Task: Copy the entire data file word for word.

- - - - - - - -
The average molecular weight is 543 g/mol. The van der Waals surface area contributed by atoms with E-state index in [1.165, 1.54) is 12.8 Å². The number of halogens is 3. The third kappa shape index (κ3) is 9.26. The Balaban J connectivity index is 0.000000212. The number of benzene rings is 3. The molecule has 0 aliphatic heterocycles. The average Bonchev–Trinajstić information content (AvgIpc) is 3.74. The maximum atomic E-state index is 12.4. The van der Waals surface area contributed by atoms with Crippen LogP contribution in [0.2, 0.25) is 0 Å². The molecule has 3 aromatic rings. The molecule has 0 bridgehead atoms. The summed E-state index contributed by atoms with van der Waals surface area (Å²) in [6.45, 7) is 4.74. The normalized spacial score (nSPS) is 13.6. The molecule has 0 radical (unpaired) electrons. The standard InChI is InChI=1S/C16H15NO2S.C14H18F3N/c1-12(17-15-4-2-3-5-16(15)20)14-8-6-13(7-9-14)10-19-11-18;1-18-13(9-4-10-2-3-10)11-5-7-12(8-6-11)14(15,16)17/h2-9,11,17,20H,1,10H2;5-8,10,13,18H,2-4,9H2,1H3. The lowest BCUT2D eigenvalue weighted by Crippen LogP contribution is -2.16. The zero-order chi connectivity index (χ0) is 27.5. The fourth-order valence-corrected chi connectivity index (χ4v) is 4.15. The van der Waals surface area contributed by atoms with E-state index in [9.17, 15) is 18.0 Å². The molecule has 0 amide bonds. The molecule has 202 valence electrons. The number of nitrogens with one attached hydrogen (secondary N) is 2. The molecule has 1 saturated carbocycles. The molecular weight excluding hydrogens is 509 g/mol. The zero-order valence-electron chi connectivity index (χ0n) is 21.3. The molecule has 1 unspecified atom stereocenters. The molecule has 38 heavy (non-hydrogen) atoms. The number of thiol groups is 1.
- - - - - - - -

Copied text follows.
The average molecular weight is 543 g/mol. The van der Waals surface area contributed by atoms with E-state index in [1.165, 1.54) is 12.8 Å². The number of halogens is 3. The third kappa shape index (κ3) is 9.26. The Balaban J connectivity index is 0.000000212. The number of benzene rings is 3. The molecule has 0 aliphatic heterocycles. The average Bonchev–Trinajstić information content (AvgIpc) is 3.74. The maximum atomic E-state index is 12.4. The van der Waals surface area contributed by atoms with Crippen LogP contribution in [0.2, 0.25) is 0 Å². The molecule has 3 aromatic rings. The molecule has 0 bridgehead atoms. The summed E-state index contributed by atoms with van der Waals surface area (Å²) in [6.45, 7) is 4.74. The normalized spacial score (nSPS) is 13.6. The molecule has 0 radical (unpaired) electrons. The standard InChI is InChI=1S/C16H15NO2S.C14H18F3N/c1-12(17-15-4-2-3-5-16(15)20)14-8-6-13(7-9-14)10-19-11-18;1-18-13(9-4-10-2-3-10)11-5-7-12(8-6-11)14(15,16)17/h2-9,11,17,20H,1,10H2;5-8,10,13,18H,2-4,9H2,1H3. The lowest BCUT2D eigenvalue weighted by Crippen LogP contribution is -2.16. The zero-order chi connectivity index (χ0) is 27.5. The fourth-order valence-corrected chi connectivity index (χ4v) is 4.15. The van der Waals surface area contributed by atoms with E-state index in [9.17, 15) is 18.0 Å². The molecule has 0 amide bonds. The molecule has 202 valence electrons. The number of nitrogens with one attached hydrogen (secondary N) is 2. The molecule has 1 saturated carbocycles. The molecular weight excluding hydrogens is 509 g/mol. The zero-order valence-electron chi connectivity index (χ0n) is 21.3. The molecule has 1 unspecified atom stereocenters. The molecule has 38 heavy (non-hydrogen) atoms. The number of thiol groups is 1.